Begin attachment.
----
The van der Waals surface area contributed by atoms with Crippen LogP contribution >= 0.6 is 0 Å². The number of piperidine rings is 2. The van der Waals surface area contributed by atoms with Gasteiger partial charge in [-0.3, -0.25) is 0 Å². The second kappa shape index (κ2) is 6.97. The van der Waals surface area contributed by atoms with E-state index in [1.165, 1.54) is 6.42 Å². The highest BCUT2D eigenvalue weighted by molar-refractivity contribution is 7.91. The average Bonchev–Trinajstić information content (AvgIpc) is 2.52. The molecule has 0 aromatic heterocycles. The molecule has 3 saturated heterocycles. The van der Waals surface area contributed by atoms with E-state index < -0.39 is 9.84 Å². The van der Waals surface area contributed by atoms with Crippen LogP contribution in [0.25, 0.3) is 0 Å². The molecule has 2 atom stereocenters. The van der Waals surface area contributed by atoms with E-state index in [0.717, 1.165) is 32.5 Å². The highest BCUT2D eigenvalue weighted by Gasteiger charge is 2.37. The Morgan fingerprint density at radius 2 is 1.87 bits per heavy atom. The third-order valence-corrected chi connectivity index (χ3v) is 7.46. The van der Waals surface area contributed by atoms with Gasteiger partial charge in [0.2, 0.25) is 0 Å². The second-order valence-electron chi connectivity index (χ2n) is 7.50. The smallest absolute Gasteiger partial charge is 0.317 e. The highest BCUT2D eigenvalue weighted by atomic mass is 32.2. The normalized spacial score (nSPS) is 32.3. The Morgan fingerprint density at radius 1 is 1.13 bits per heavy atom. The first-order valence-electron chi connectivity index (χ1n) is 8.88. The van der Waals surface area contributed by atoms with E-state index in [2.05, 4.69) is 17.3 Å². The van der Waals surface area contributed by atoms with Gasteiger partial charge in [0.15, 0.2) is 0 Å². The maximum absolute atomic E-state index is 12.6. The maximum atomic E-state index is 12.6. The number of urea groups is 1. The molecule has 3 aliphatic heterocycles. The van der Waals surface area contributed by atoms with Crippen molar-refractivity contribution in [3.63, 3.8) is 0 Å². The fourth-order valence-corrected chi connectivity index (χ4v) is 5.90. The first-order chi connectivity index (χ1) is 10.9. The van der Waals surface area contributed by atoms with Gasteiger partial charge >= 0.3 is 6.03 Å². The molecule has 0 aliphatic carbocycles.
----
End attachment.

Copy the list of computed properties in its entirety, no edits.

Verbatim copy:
The van der Waals surface area contributed by atoms with Crippen LogP contribution >= 0.6 is 0 Å². The number of piperidine rings is 2. The van der Waals surface area contributed by atoms with Gasteiger partial charge in [-0.3, -0.25) is 0 Å². The second kappa shape index (κ2) is 6.97. The van der Waals surface area contributed by atoms with E-state index in [1.165, 1.54) is 6.42 Å². The highest BCUT2D eigenvalue weighted by molar-refractivity contribution is 7.91. The average Bonchev–Trinajstić information content (AvgIpc) is 2.52. The molecule has 0 aromatic heterocycles. The molecule has 3 saturated heterocycles. The van der Waals surface area contributed by atoms with E-state index < -0.39 is 9.84 Å². The van der Waals surface area contributed by atoms with Crippen LogP contribution in [0.25, 0.3) is 0 Å². The molecule has 2 atom stereocenters. The van der Waals surface area contributed by atoms with E-state index in [0.717, 1.165) is 32.5 Å². The highest BCUT2D eigenvalue weighted by Gasteiger charge is 2.37. The Morgan fingerprint density at radius 2 is 1.87 bits per heavy atom. The third-order valence-corrected chi connectivity index (χ3v) is 7.46. The van der Waals surface area contributed by atoms with Gasteiger partial charge in [0.2, 0.25) is 0 Å². The second-order valence-electron chi connectivity index (χ2n) is 7.50. The smallest absolute Gasteiger partial charge is 0.317 e. The highest BCUT2D eigenvalue weighted by atomic mass is 32.2. The normalized spacial score (nSPS) is 32.3. The Morgan fingerprint density at radius 1 is 1.13 bits per heavy atom. The first-order valence-electron chi connectivity index (χ1n) is 8.88. The van der Waals surface area contributed by atoms with E-state index in [2.05, 4.69) is 17.3 Å². The van der Waals surface area contributed by atoms with Gasteiger partial charge in [0.15, 0.2) is 0 Å². The maximum absolute atomic E-state index is 12.6. The maximum atomic E-state index is 12.6. The number of urea groups is 1. The molecule has 3 aliphatic heterocycles. The van der Waals surface area contributed by atoms with Crippen molar-refractivity contribution in [3.63, 3.8) is 0 Å². The fourth-order valence-corrected chi connectivity index (χ4v) is 5.90. The first-order chi connectivity index (χ1) is 10.9. The van der Waals surface area contributed by atoms with Gasteiger partial charge >= 0.3 is 6.03 Å². The molecule has 0 aliphatic carbocycles.